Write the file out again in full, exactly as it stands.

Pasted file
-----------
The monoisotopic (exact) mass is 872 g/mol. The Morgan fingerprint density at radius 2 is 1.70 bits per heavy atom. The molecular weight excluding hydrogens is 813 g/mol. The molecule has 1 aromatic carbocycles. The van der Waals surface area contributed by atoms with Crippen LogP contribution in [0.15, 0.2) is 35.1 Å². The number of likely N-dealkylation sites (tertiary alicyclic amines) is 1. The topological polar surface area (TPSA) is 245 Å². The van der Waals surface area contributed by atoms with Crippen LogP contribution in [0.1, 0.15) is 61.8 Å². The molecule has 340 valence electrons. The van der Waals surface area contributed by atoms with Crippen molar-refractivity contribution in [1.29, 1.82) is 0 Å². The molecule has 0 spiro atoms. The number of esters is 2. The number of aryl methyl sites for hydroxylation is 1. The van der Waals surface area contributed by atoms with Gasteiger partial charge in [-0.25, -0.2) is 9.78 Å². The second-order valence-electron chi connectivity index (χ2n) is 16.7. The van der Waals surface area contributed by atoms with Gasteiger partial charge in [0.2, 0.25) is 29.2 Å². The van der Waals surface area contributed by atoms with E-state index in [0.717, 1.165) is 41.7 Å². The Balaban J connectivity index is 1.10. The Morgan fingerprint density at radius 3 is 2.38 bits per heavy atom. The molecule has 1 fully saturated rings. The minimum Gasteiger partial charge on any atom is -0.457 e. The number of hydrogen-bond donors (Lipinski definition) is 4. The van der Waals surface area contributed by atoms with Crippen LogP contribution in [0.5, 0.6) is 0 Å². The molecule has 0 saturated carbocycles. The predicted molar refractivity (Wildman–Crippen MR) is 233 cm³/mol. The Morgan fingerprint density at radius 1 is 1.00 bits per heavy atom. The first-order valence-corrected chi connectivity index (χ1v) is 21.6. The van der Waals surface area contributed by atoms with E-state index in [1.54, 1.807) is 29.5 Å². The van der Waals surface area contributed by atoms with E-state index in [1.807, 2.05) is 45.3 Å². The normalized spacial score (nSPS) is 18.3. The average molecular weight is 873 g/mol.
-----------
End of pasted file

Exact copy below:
The monoisotopic (exact) mass is 872 g/mol. The Morgan fingerprint density at radius 2 is 1.70 bits per heavy atom. The molecular weight excluding hydrogens is 813 g/mol. The molecule has 1 aromatic carbocycles. The van der Waals surface area contributed by atoms with Crippen LogP contribution in [0.15, 0.2) is 35.1 Å². The number of likely N-dealkylation sites (tertiary alicyclic amines) is 1. The topological polar surface area (TPSA) is 245 Å². The van der Waals surface area contributed by atoms with Crippen LogP contribution in [0.1, 0.15) is 61.8 Å². The molecule has 340 valence electrons. The van der Waals surface area contributed by atoms with Crippen molar-refractivity contribution in [1.29, 1.82) is 0 Å². The molecule has 0 spiro atoms. The number of esters is 2. The number of aryl methyl sites for hydroxylation is 1. The van der Waals surface area contributed by atoms with Gasteiger partial charge in [-0.25, -0.2) is 9.78 Å². The second-order valence-electron chi connectivity index (χ2n) is 16.7. The van der Waals surface area contributed by atoms with Gasteiger partial charge in [0.2, 0.25) is 29.2 Å². The van der Waals surface area contributed by atoms with E-state index in [0.717, 1.165) is 41.7 Å². The Balaban J connectivity index is 1.10. The Morgan fingerprint density at radius 3 is 2.38 bits per heavy atom. The molecule has 1 fully saturated rings. The minimum Gasteiger partial charge on any atom is -0.457 e. The number of hydrogen-bond donors (Lipinski definition) is 4. The van der Waals surface area contributed by atoms with Crippen LogP contribution in [0.5, 0.6) is 0 Å². The molecule has 0 saturated carbocycles. The predicted molar refractivity (Wildman–Crippen MR) is 233 cm³/mol. The Morgan fingerprint density at radius 1 is 1.00 bits per heavy atom. The first-order valence-corrected chi connectivity index (χ1v) is 21.6. The van der Waals surface area contributed by atoms with E-state index in [1.54, 1.807) is 29.5 Å². The van der Waals surface area contributed by atoms with E-state index in [1.807, 2.05) is 45.3 Å². The normalized spacial score (nSPS) is 18.3. The average molecular weight is 873 g/mol.